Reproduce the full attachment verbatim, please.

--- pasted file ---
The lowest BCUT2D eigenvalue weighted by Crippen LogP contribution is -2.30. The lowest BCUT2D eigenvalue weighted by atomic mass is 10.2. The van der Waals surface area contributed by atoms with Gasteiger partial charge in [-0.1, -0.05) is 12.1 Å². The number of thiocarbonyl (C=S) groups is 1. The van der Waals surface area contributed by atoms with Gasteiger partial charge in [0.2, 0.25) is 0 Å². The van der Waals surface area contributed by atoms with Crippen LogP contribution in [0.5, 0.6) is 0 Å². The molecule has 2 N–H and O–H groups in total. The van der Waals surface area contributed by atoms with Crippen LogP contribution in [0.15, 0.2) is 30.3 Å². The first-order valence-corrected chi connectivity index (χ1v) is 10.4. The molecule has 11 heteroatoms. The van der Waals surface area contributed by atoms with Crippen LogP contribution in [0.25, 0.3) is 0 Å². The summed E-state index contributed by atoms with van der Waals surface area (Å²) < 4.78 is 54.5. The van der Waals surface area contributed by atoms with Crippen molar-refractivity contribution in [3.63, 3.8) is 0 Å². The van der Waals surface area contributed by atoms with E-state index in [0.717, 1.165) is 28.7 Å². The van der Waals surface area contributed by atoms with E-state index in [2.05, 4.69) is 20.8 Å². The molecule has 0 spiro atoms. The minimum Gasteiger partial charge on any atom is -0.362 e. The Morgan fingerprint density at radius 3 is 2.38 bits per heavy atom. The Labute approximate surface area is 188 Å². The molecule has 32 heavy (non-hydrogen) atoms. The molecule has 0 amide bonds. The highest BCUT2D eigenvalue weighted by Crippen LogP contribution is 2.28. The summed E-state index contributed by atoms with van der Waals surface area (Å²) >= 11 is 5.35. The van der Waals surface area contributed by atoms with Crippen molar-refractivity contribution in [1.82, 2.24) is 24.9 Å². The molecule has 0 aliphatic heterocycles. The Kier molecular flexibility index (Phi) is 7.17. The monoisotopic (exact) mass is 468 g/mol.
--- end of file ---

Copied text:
The lowest BCUT2D eigenvalue weighted by Crippen LogP contribution is -2.30. The lowest BCUT2D eigenvalue weighted by atomic mass is 10.2. The van der Waals surface area contributed by atoms with Gasteiger partial charge in [-0.1, -0.05) is 12.1 Å². The number of thiocarbonyl (C=S) groups is 1. The van der Waals surface area contributed by atoms with Gasteiger partial charge in [0.2, 0.25) is 0 Å². The van der Waals surface area contributed by atoms with Crippen LogP contribution in [0.5, 0.6) is 0 Å². The molecule has 2 N–H and O–H groups in total. The van der Waals surface area contributed by atoms with Crippen LogP contribution in [0.15, 0.2) is 30.3 Å². The first-order valence-corrected chi connectivity index (χ1v) is 10.4. The molecule has 11 heteroatoms. The van der Waals surface area contributed by atoms with Crippen LogP contribution in [0.25, 0.3) is 0 Å². The summed E-state index contributed by atoms with van der Waals surface area (Å²) < 4.78 is 54.5. The van der Waals surface area contributed by atoms with Crippen molar-refractivity contribution in [3.63, 3.8) is 0 Å². The van der Waals surface area contributed by atoms with E-state index in [0.717, 1.165) is 28.7 Å². The van der Waals surface area contributed by atoms with E-state index in [2.05, 4.69) is 20.8 Å². The molecule has 0 spiro atoms. The minimum Gasteiger partial charge on any atom is -0.362 e. The Morgan fingerprint density at radius 3 is 2.38 bits per heavy atom. The Labute approximate surface area is 188 Å². The molecule has 32 heavy (non-hydrogen) atoms. The molecule has 0 amide bonds. The highest BCUT2D eigenvalue weighted by Crippen LogP contribution is 2.28. The summed E-state index contributed by atoms with van der Waals surface area (Å²) >= 11 is 5.35. The van der Waals surface area contributed by atoms with Crippen molar-refractivity contribution in [1.82, 2.24) is 24.9 Å². The molecule has 0 aliphatic heterocycles. The Kier molecular flexibility index (Phi) is 7.17. The monoisotopic (exact) mass is 468 g/mol.